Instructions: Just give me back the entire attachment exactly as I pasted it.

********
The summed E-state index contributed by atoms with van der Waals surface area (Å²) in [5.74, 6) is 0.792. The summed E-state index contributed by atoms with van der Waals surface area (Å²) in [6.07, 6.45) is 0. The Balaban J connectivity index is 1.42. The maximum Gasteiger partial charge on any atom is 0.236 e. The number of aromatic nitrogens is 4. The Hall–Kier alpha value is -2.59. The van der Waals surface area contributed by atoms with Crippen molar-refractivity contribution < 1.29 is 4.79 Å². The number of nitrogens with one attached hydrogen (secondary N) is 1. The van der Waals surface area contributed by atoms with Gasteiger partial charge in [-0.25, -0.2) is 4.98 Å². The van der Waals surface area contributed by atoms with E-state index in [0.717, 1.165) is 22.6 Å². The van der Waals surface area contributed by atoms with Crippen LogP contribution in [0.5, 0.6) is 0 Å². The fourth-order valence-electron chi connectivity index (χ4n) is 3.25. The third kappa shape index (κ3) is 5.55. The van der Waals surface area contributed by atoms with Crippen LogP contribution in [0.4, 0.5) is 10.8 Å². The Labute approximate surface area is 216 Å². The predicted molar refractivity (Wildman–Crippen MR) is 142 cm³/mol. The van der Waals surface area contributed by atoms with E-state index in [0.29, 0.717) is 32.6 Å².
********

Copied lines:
The summed E-state index contributed by atoms with van der Waals surface area (Å²) in [5.74, 6) is 0.792. The summed E-state index contributed by atoms with van der Waals surface area (Å²) in [6.07, 6.45) is 0. The Balaban J connectivity index is 1.42. The maximum Gasteiger partial charge on any atom is 0.236 e. The number of aromatic nitrogens is 4. The Hall–Kier alpha value is -2.59. The van der Waals surface area contributed by atoms with Crippen molar-refractivity contribution < 1.29 is 4.79 Å². The number of nitrogens with one attached hydrogen (secondary N) is 1. The van der Waals surface area contributed by atoms with Gasteiger partial charge in [-0.25, -0.2) is 4.98 Å². The van der Waals surface area contributed by atoms with E-state index in [0.717, 1.165) is 22.6 Å². The van der Waals surface area contributed by atoms with Crippen LogP contribution in [0.5, 0.6) is 0 Å². The fourth-order valence-electron chi connectivity index (χ4n) is 3.25. The third kappa shape index (κ3) is 5.55. The van der Waals surface area contributed by atoms with Crippen LogP contribution in [0.4, 0.5) is 10.8 Å². The Labute approximate surface area is 216 Å². The predicted molar refractivity (Wildman–Crippen MR) is 142 cm³/mol. The van der Waals surface area contributed by atoms with E-state index in [0.29, 0.717) is 32.6 Å².